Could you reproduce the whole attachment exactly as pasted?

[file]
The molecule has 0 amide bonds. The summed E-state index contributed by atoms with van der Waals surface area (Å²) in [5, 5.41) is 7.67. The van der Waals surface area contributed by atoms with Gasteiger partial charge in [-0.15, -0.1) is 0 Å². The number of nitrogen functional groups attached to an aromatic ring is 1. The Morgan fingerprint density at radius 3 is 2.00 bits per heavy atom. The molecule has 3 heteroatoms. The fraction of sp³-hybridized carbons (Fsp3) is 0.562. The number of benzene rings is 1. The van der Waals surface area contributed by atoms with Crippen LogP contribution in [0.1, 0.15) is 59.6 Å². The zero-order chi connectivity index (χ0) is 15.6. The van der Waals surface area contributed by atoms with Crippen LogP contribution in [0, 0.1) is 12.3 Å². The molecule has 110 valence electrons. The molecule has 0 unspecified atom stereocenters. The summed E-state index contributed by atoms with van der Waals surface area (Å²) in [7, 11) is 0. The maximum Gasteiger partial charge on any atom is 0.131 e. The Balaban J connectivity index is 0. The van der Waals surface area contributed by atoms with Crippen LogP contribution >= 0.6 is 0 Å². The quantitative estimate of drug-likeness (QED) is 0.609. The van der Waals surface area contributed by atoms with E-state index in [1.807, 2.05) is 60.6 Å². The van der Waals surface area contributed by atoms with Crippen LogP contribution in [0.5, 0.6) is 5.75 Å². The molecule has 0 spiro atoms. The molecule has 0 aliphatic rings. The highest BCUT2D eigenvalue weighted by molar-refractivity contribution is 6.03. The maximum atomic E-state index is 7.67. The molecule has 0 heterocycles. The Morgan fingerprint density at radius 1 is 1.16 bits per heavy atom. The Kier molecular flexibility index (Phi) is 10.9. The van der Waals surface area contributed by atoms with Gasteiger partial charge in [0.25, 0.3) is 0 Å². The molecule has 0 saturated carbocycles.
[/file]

The molecule has 0 amide bonds. The summed E-state index contributed by atoms with van der Waals surface area (Å²) in [5, 5.41) is 7.67. The van der Waals surface area contributed by atoms with Gasteiger partial charge in [-0.15, -0.1) is 0 Å². The number of nitrogen functional groups attached to an aromatic ring is 1. The Morgan fingerprint density at radius 3 is 2.00 bits per heavy atom. The molecule has 3 heteroatoms. The fraction of sp³-hybridized carbons (Fsp3) is 0.562. The number of benzene rings is 1. The van der Waals surface area contributed by atoms with Crippen LogP contribution in [0.1, 0.15) is 59.6 Å². The zero-order chi connectivity index (χ0) is 15.6. The van der Waals surface area contributed by atoms with Crippen LogP contribution in [0, 0.1) is 12.3 Å². The molecule has 110 valence electrons. The molecule has 0 unspecified atom stereocenters. The summed E-state index contributed by atoms with van der Waals surface area (Å²) in [7, 11) is 0. The maximum Gasteiger partial charge on any atom is 0.131 e. The Balaban J connectivity index is 0. The van der Waals surface area contributed by atoms with Crippen LogP contribution >= 0.6 is 0 Å². The quantitative estimate of drug-likeness (QED) is 0.609. The van der Waals surface area contributed by atoms with E-state index in [1.807, 2.05) is 60.6 Å². The van der Waals surface area contributed by atoms with Crippen LogP contribution in [0.5, 0.6) is 5.75 Å². The molecule has 0 spiro atoms. The molecule has 0 aliphatic rings. The highest BCUT2D eigenvalue weighted by molar-refractivity contribution is 6.03. The maximum atomic E-state index is 7.67. The molecule has 0 heterocycles. The Morgan fingerprint density at radius 1 is 1.16 bits per heavy atom. The Kier molecular flexibility index (Phi) is 10.9. The van der Waals surface area contributed by atoms with Gasteiger partial charge in [0.25, 0.3) is 0 Å². The molecule has 0 saturated carbocycles.